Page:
The bottom line from all this is that when you’re concentrating, and particularly on something that requires taking in language and/or producing some of your own (including using communicative motor skills or thinking deeply using your inner voice to drive the thought), your tongue is getting stimulated the whole time, even though you probably aren’t consciously registering it. When particularly high levels of concentration are required, to keep the tongue from distracting your noggin with additional data or tasks to perform when you’re otherwise not actually wanting to use it, the general theory is that sticking out and biting your tongue reduces the need for your brain to manage or pay attention to it, leaving certain parts of your brain free to concentrate more fully on other things.

As to why as you age the tendency to stick out and bite your tongue when concentrating drastically diminishes, this is anybody’s guess at this point with hypotheses ranging from that you simply learn to force yourself not to do this as it’s not entirely socially acceptable (i.e. people will tease you about it); or perhaps your brain gets more efficient at many tasks, requiring less concentration to do them, thus fewer instances of tongue biting; or maybe your brain simply gets better at tuning the tongue out when necessary.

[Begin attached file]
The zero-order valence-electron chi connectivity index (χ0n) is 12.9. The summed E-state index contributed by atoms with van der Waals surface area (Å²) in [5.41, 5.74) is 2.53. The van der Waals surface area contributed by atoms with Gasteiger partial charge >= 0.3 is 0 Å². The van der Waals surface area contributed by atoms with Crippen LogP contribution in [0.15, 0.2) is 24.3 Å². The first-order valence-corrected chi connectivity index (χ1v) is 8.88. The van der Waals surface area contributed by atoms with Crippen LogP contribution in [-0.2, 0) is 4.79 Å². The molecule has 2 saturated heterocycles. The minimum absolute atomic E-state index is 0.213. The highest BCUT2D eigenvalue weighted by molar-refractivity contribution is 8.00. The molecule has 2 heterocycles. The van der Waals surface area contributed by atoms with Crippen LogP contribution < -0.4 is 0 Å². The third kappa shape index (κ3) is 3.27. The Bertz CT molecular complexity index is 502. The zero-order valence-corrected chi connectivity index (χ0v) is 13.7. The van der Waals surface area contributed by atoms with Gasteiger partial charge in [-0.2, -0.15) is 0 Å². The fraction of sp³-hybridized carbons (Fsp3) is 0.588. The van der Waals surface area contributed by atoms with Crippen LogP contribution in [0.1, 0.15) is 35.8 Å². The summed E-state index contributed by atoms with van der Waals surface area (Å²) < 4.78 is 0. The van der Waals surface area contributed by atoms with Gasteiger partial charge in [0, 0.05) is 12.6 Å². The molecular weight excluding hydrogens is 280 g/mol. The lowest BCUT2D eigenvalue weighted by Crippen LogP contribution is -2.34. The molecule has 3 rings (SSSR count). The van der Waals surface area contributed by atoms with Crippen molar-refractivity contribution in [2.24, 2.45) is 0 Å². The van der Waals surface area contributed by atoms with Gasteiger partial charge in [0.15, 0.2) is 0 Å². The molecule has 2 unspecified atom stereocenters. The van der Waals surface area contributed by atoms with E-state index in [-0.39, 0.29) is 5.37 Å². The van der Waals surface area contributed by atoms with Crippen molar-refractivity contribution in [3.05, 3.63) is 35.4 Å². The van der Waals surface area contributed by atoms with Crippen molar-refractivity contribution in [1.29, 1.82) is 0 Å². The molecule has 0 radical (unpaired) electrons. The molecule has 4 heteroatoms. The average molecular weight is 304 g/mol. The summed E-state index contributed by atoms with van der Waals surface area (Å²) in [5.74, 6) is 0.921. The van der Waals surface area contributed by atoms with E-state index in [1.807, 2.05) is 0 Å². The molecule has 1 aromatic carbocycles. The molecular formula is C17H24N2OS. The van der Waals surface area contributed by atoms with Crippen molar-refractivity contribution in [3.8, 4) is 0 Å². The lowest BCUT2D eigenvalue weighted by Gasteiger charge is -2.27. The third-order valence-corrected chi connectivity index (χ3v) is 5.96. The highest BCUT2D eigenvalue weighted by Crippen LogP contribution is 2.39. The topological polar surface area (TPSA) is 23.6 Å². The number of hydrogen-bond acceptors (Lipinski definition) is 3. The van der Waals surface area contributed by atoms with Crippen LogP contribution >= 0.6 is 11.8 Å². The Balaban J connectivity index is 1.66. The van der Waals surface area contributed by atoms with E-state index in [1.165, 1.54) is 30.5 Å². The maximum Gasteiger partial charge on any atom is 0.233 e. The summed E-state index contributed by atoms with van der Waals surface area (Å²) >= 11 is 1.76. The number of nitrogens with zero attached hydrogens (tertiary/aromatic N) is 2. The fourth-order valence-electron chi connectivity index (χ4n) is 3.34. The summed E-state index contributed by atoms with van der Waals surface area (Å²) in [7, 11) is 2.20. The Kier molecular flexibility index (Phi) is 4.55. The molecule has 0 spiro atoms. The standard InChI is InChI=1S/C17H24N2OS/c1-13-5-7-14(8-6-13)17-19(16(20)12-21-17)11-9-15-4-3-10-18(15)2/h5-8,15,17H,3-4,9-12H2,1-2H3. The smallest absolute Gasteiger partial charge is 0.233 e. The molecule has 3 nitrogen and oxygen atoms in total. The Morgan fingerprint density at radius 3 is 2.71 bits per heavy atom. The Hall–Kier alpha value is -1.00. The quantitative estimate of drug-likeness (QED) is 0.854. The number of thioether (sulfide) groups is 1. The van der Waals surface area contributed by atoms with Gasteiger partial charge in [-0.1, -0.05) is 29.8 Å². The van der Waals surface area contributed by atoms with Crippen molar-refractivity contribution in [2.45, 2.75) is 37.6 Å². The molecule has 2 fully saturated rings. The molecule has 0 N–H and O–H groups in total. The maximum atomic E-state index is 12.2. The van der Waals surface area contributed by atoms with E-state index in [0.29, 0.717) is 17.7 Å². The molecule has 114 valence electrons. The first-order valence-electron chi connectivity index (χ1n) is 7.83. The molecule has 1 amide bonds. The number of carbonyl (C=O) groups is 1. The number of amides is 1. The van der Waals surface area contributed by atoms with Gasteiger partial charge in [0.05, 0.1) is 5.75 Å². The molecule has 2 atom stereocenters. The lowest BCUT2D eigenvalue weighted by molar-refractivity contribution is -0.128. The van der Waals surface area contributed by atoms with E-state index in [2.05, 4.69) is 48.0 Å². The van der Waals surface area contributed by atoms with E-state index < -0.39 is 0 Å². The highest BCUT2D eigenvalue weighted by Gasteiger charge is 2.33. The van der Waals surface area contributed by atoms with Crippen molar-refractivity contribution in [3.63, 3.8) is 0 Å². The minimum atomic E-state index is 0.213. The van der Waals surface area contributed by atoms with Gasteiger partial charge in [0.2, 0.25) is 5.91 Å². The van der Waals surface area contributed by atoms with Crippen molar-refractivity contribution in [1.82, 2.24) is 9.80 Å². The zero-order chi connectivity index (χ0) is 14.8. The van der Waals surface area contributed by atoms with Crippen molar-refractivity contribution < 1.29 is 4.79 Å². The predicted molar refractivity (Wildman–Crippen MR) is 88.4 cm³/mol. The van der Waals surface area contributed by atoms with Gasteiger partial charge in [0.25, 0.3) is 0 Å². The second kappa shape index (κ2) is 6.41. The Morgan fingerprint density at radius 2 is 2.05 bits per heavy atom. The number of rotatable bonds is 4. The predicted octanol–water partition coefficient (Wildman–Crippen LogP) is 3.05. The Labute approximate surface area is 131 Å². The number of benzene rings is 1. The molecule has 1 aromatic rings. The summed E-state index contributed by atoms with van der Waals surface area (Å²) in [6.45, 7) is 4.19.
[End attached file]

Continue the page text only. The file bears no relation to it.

If you liked this article, you might also enjoy our new popular podcast, The BrainFood Show (iTunes, Spotify, Google Play Music, Feed), as well as:

  • How Deaf People Think
  • Why Do Other People’s Farts Smell Worse?
  • Why Do People Move Their Eyes When Trying to Remember Something?
  • Why Do Men Snore More Than Women?
  • Why It’s Nearly Impossible to Tickle Yourself

Bonus Fact: